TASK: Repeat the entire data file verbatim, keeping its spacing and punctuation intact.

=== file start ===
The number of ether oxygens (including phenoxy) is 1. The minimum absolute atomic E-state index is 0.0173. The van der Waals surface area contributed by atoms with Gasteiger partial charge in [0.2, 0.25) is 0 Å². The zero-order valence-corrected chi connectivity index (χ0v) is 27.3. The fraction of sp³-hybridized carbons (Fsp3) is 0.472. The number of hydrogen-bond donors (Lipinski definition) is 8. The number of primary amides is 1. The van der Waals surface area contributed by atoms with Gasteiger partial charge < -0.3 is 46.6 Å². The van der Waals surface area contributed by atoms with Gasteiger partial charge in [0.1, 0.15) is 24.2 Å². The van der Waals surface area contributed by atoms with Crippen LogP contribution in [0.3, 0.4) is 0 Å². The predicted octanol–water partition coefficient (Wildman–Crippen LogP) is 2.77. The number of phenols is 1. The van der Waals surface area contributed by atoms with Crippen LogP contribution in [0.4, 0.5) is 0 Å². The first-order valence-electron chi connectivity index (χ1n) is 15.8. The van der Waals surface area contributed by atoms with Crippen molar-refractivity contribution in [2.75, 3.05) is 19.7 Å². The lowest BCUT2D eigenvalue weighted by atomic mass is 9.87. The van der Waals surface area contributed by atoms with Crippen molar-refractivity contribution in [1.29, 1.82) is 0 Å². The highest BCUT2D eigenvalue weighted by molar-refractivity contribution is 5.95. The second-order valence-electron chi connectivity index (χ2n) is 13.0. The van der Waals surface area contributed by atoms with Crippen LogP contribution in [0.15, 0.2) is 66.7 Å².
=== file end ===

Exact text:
The number of ether oxygens (including phenoxy) is 1. The minimum absolute atomic E-state index is 0.0173. The van der Waals surface area contributed by atoms with Gasteiger partial charge in [0.2, 0.25) is 0 Å². The zero-order valence-corrected chi connectivity index (χ0v) is 27.3. The fraction of sp³-hybridized carbons (Fsp3) is 0.472. The number of hydrogen-bond donors (Lipinski definition) is 8. The number of primary amides is 1. The van der Waals surface area contributed by atoms with Gasteiger partial charge < -0.3 is 46.6 Å². The van der Waals surface area contributed by atoms with Gasteiger partial charge in [0.1, 0.15) is 24.2 Å². The van der Waals surface area contributed by atoms with Crippen LogP contribution in [0.3, 0.4) is 0 Å². The predicted octanol–water partition coefficient (Wildman–Crippen LogP) is 2.77. The number of phenols is 1. The van der Waals surface area contributed by atoms with Crippen LogP contribution in [0.4, 0.5) is 0 Å². The first-order valence-electron chi connectivity index (χ1n) is 15.8. The van der Waals surface area contributed by atoms with Crippen molar-refractivity contribution in [2.75, 3.05) is 19.7 Å². The lowest BCUT2D eigenvalue weighted by atomic mass is 9.87. The van der Waals surface area contributed by atoms with Crippen molar-refractivity contribution in [1.29, 1.82) is 0 Å². The highest BCUT2D eigenvalue weighted by molar-refractivity contribution is 5.95. The second-order valence-electron chi connectivity index (χ2n) is 13.0. The van der Waals surface area contributed by atoms with Crippen LogP contribution in [0.15, 0.2) is 66.7 Å².